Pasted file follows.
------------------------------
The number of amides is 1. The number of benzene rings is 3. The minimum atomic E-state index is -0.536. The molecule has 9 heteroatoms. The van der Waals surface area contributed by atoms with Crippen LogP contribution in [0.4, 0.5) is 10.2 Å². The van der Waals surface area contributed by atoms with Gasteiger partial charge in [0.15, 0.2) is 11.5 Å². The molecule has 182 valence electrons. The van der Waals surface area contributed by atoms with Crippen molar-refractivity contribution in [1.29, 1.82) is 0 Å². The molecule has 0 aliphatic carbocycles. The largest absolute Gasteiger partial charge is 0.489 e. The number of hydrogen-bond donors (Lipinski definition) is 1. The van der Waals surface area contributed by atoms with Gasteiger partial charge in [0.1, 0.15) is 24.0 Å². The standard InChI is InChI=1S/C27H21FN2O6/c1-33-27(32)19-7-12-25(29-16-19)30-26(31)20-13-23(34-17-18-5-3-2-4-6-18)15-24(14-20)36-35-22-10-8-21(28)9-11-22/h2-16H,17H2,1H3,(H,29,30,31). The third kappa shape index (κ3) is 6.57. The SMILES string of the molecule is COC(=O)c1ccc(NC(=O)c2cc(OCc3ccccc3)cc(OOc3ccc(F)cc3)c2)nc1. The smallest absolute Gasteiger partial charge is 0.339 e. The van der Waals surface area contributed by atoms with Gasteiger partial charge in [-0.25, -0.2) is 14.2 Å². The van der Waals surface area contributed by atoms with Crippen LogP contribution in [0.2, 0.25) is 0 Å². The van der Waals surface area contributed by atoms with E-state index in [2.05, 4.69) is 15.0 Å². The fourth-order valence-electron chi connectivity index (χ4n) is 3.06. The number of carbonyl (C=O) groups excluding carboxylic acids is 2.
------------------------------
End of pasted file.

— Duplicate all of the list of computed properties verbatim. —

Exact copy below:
The number of amides is 1. The number of benzene rings is 3. The minimum atomic E-state index is -0.536. The molecule has 9 heteroatoms. The van der Waals surface area contributed by atoms with Crippen LogP contribution in [0.4, 0.5) is 10.2 Å². The van der Waals surface area contributed by atoms with Gasteiger partial charge in [0.15, 0.2) is 11.5 Å². The molecule has 182 valence electrons. The van der Waals surface area contributed by atoms with Crippen molar-refractivity contribution in [1.29, 1.82) is 0 Å². The molecule has 0 aliphatic carbocycles. The largest absolute Gasteiger partial charge is 0.489 e. The number of hydrogen-bond donors (Lipinski definition) is 1. The van der Waals surface area contributed by atoms with Gasteiger partial charge in [0.1, 0.15) is 24.0 Å². The standard InChI is InChI=1S/C27H21FN2O6/c1-33-27(32)19-7-12-25(29-16-19)30-26(31)20-13-23(34-17-18-5-3-2-4-6-18)15-24(14-20)36-35-22-10-8-21(28)9-11-22/h2-16H,17H2,1H3,(H,29,30,31). The third kappa shape index (κ3) is 6.57. The SMILES string of the molecule is COC(=O)c1ccc(NC(=O)c2cc(OCc3ccccc3)cc(OOc3ccc(F)cc3)c2)nc1. The smallest absolute Gasteiger partial charge is 0.339 e. The van der Waals surface area contributed by atoms with Gasteiger partial charge in [-0.25, -0.2) is 14.2 Å². The van der Waals surface area contributed by atoms with Crippen LogP contribution in [0.2, 0.25) is 0 Å². The van der Waals surface area contributed by atoms with E-state index in [2.05, 4.69) is 15.0 Å². The fourth-order valence-electron chi connectivity index (χ4n) is 3.06. The number of carbonyl (C=O) groups excluding carboxylic acids is 2.